Take A Tour Of Amruda Nair’s Art-Filled Mumbai Home | Verve Magazine
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November 23, 2016

Take A Tour Of Amruda Nair’s Art-Filled Mumbai Home

Text by Huzan Tata. Photographs by Radhika Raj

The hotel heiress, who splits time between Doha and Mumbai, talks about the rush of living in two countries

We walk through the majestic gates of The Leela Mumbai, enjoying its expansive beauty as we proceed towards the main hotel building. But nothing prepares us for what lies beyond — hidden away behind the hotel parking lot is the bungalow where the Nairs live, dark green creepers trailing down the sides of the building. An equine sculpture greets us just before we step through the large wooden doors while large porcelain vases guard the entrance. The winding staircase, where an intricately woven red velvet carpet regally adorns the wall, leads to the first floor. Waiting for us here, in a black skirt and houndstooth jacket, is Amruda Nair, Leela heiress and presently joint managing director and chief executive officer of the Qatar-based Aiana Hotels and Resorts LLC, that’s set to launch its first property in India in the next quarter.

“My mother and I share a passion for art and a lot of the paintings and sculptures you see around are from our travels. That’s one thing that we’ve always had in common. She pretends to listen to my opinion when picking out these things, but it’s pretty much all her!” explains Nair about the acquisition of the beautiful artefacts surrounding us. We’re sitting in the living room, and while Nair elegantly poses for our camera, I spend my time looking around the space, where hues of yellow, gold and cream abound. I spot paintings by stalwarts like Gieve Patel and Nayanaa Kanodia, several East-Asian works from Japan and China, and a modernist sculpture of Mahatma Gandhi. The piles of books neatly arranged on glass tables under a gorgeous chandelier — from tomes on Mughal architecture, Raja Ravi Varma and Anjolie Ela Menon, to titles on travel, Indian culture and old Bombay — reveal that the family takes their passion for art and culture quite seriously.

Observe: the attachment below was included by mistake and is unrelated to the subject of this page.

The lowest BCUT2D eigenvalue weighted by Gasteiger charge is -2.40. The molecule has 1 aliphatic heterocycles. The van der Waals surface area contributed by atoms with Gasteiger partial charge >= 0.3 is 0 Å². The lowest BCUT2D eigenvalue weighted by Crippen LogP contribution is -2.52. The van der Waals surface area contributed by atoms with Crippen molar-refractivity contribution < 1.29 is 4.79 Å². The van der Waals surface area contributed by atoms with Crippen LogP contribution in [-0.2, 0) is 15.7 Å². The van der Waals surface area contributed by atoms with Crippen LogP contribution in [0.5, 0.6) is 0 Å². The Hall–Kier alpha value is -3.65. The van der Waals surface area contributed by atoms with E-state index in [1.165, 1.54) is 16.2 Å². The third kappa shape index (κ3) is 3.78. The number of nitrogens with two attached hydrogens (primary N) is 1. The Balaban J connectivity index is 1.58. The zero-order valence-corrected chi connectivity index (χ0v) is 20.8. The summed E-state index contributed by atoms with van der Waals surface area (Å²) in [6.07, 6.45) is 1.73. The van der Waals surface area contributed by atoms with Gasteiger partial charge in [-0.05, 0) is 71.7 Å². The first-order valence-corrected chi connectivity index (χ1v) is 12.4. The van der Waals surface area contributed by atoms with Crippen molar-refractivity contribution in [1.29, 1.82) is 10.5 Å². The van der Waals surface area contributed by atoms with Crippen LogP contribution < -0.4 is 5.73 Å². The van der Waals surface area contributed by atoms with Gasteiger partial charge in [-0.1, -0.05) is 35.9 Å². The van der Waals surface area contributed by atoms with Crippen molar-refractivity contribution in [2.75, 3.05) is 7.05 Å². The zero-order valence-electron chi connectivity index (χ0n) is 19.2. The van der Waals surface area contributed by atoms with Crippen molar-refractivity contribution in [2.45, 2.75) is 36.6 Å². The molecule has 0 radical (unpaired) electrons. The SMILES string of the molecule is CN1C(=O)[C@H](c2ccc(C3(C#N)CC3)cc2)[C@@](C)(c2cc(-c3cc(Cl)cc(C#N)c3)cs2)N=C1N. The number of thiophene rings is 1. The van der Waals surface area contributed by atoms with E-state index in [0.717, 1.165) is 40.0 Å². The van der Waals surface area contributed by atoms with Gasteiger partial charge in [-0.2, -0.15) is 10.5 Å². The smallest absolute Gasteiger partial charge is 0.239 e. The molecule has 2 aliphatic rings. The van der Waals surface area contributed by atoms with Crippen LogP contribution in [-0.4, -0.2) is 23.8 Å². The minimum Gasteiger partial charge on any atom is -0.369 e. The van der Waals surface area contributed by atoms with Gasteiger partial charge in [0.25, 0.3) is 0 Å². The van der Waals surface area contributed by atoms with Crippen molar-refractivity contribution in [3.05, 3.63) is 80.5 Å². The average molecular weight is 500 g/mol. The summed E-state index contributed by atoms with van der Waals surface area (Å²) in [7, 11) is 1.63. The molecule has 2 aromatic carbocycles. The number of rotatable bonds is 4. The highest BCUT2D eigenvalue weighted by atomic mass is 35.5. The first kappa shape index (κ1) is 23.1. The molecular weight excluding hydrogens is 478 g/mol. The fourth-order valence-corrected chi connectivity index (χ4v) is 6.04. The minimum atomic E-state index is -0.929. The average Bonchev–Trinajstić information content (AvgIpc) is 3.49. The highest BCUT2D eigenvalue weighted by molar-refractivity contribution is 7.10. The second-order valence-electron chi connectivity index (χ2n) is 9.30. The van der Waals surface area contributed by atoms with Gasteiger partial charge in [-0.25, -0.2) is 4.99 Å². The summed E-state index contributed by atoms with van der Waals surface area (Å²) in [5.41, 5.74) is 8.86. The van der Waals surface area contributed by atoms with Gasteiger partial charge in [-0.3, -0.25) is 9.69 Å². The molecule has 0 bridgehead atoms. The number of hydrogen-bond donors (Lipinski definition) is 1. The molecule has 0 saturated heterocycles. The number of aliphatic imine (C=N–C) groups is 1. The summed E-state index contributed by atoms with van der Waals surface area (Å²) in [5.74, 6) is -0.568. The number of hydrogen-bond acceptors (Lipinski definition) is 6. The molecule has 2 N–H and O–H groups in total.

Says the Nair scion, who divides her time shuttling between Mumbai and Doha every month, “Our home in India has more of a traditional set-up. My house in Doha is very modern. It’s a cosy two-bedroom apartment overlooking the sea, and I made sure that I got a big enough place so people are forced to come and visit! I constantly have someone from home staying with me. A lot of art from India and other parts of South Asia like Pakistan and Sri Lanka adorn my walls. Even for my office in Doha, I’ve taken a lot of Indian art back with me.” Does she have a favourite corner in her Doha apartment? “It would be one particular couch in my room on which I do all my reading. Everything is perfect in terms of lighting, and I have a warm blanket too.” Currently reading No Country by Bangladeshi author Kalyan Ray, the hotelier enjoys her share of business- and finance-themed books, while her mother is her filter for fiction titles.